ECCO LA PRIMAVERA; Meeting the spring and Machiavell

During Easter holidays I, Rose and Esmeralda spent a few days in a picturesque stone house situated on a wooded hillside within a village of a dozen houses. The place was called Mezzanelli and was set amongst the Umbrian hills south of Perugia. Good friends had lent us their centuries-old house, which provided an archaic impression, even if it had been completely renovated. It was intimate and comfortable, with small rooms though with three stories and a large fireplace. It had been constructed with sturdy stone blocks, the floors were of polished stone, while rough-hewn oak beams were holding up the ceilings and the roof, with its panheaded tiles. A terraced garden flaunted a host of blue fleures-de-lis under grey crowns of twisted olive trees.

Above the house were a church and the ruins of a castle with a huge, crumbling tower that still dominated the landscape. Among thorns and boulders I and Esmerakda climbed the steep hill up to the tower. The castle had first been mentioned in a document from the 1100s and had apparently once guarded a now vanished road between Todi and Spoleto, something that had meant that it had repeatedly been besieged by ever-changing enemy forces. Eventually the entire castle had been demolished in the year 1500 after a local count had been defeated by troops that served under the infamous Pope Alexander VI.

Data about the castle were not easily found - the village of Mezzanelli and its castle are hardly known outside their community and rarely found on any map.

From the garden we could look out over the rolling hills of the Umbrian countryside; with forests, wine covered slopes and spiky cypresses, far away blending into bluish mountain ranges. Swallows whooshed through the air and since the house was high up we could see lots of small birds, thrushes and doves among the tree tops below us.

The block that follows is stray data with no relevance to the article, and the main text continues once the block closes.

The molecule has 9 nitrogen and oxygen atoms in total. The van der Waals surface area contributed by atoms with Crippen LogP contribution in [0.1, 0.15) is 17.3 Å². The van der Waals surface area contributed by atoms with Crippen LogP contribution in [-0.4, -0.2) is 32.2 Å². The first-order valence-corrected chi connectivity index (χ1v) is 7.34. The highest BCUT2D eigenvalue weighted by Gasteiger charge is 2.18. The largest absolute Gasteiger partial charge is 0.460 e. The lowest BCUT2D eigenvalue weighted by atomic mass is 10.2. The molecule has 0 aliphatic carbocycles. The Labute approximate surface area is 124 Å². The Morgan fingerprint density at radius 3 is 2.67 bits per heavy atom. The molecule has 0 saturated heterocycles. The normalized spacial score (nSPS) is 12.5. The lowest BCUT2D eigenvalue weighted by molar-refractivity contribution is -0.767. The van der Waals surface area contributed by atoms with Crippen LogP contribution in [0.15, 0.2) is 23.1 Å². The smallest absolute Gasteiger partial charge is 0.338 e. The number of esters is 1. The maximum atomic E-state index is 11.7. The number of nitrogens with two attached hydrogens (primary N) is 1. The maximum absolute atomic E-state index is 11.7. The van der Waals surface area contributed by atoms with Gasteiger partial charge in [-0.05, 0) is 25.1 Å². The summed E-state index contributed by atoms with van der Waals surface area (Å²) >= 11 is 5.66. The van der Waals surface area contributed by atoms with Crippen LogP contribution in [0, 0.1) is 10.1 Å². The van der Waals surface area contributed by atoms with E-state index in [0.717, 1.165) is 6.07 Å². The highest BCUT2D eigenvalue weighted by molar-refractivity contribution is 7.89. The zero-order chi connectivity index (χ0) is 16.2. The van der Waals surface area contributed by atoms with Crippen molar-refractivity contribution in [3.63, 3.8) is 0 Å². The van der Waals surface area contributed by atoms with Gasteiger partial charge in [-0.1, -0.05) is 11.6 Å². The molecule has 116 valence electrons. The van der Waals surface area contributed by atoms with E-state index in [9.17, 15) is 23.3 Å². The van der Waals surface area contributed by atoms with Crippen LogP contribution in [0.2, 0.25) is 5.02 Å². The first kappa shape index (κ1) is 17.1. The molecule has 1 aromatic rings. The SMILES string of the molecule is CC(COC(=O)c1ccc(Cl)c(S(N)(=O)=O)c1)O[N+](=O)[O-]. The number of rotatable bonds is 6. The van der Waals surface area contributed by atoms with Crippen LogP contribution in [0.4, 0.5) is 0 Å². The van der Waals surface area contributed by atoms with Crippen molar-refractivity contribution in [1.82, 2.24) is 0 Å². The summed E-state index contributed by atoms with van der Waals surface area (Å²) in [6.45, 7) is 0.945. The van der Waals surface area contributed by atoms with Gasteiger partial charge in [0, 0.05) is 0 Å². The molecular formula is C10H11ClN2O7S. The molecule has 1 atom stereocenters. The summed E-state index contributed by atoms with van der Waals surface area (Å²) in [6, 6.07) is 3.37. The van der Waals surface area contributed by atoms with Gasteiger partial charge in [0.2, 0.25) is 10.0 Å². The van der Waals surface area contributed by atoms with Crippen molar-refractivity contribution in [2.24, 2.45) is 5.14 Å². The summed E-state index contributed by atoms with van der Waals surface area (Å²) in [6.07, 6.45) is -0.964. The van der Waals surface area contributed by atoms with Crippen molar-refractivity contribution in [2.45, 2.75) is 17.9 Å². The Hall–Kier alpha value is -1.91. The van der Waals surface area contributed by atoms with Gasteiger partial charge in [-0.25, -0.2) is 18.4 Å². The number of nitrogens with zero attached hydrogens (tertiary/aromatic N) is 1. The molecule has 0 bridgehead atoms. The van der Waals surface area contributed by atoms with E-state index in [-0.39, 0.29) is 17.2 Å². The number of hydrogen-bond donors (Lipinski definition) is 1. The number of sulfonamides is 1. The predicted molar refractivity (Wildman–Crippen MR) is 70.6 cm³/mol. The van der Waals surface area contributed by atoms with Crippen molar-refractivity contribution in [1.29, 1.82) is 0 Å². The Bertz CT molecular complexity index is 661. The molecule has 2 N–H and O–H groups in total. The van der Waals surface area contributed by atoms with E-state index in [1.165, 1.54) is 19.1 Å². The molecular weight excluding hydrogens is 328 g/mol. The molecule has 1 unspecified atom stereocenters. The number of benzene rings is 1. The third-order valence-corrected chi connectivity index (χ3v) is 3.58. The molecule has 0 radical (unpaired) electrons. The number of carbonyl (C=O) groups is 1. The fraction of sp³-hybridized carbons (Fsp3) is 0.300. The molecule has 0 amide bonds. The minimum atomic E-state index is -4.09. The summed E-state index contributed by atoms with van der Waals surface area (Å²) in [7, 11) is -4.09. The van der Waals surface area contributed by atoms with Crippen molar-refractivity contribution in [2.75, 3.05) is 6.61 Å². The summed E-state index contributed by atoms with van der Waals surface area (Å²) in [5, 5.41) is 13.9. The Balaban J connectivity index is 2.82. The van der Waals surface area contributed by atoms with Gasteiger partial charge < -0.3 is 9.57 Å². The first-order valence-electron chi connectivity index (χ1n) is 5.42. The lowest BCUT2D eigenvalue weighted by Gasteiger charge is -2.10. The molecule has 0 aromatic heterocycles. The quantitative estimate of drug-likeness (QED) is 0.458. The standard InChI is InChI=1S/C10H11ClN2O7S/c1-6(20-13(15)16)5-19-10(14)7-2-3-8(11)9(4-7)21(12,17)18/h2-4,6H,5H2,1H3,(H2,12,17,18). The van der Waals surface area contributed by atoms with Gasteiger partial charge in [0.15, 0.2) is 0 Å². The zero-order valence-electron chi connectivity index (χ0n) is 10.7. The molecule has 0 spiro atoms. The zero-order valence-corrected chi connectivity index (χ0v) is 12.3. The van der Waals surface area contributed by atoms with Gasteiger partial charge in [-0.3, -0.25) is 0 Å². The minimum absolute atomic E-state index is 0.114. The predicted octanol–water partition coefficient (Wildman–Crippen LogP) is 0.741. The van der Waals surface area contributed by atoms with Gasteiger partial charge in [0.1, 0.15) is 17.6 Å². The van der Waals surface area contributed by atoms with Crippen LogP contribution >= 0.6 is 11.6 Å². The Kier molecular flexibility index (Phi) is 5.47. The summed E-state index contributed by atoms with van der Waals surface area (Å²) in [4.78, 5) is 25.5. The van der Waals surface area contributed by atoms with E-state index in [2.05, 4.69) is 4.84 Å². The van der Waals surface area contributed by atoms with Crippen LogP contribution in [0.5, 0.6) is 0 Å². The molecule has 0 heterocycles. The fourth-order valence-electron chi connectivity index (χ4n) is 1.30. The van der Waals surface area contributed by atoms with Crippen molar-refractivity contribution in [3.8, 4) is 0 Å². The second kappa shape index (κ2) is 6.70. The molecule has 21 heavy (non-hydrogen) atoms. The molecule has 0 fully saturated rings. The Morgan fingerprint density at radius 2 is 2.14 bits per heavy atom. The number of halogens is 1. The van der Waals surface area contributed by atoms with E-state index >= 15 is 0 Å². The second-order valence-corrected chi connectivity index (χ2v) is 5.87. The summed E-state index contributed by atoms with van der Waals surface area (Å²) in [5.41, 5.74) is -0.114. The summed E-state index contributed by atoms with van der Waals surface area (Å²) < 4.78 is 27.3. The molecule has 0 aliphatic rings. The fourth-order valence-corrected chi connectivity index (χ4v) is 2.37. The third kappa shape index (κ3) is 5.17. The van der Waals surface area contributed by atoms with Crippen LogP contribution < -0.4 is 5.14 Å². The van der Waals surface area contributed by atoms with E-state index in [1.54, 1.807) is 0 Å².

We had breakfast and lunch with olives, wine, cheese and prosciutto in a rose arbor overlooking the spring fresh Umbrian greenery. As in Francesco Landini´s charming madrigal written in the 1370s:

Ecco la primavera,

Che'l cor fa rallegrare,

Temp'è d'annamorare

E stands con lieta Cera.

 

Noi vegiam l'aria e'l tempo

Che pur Chiam 'allegria

In questo Vago tempo

Ogni cosa vagheça.

 

L'Erbe con spruce frescheça

E fior 'coprono in Prati,

E gli Albori adornati

Sono into Simil manera.

 

Ecco la primavera

Che'l cor fa rallegrare

Temp'è d'annamorare

E stands con lieta Cera.

Behold the spring

Bringing joy to the heart

Time to fall in love

And be happy.

 

The air and mild weather

Beckon pure and simple joy

During this lively time

When everything wakes up.

 

When cool freshness of green grass

And flowers cover the meadows

Adorning the trees

In a similar manner.

 

Behold the spring

Bringing joy to the heart.

Time to fall in love

And be happy.

 

One evening we went down to a trattoria housed in an old water mill - Il Vecchio Molino. A rustic place where a huge fire blazed. We were the only guests, except for some old men playing cards at one table and at another were two friends enjoying a three meal course meal in comapany with a little girl, who was the granddaughter of the inn keeper. We drank full-bodied, tasty wine, while I ate a delicious pappardelle al ragù di cinghiale, pasta with wild boar ragout. Rose and Esmeralda were content with a lighter dish.

Sometimes it may seem as if books are finding you and not the other way around. When I had come back to Hässleholm after my delightful visit to Italy I did as usual pay a visit to the public library, something I do almost every day, since it is not far from school, there I found a book with Niccolò Machiavelli's letters to his friends. Back home I read a letter that Machiavelli on November 23, 1513 wrote to his friend Francesco Vettori, the Florentine ambassador at Rome´s  papal court.

Machiavelli was deeply depressed. After fourteen years as Vice Chancellor of the Florentine State Administration, with primary responsibility for the army's financing, as well as being the Republic's foremost ambassador, Machiavelli had been deposed from office. Not only that - he was forbidden to leave the city, at the same time as he was denied access to Pallazzo Vecchio, the political power center. The ousted chancellor who had thrived in the political hot air now walked the streets of his beloved Florence, feeling like an exhausted failure. In another of his letters he quoted a sonnet by Petrarch:

Therefore if sometimes I should laugh or sing,

It is because there is no other way

My eyes can let go of these tears that sting.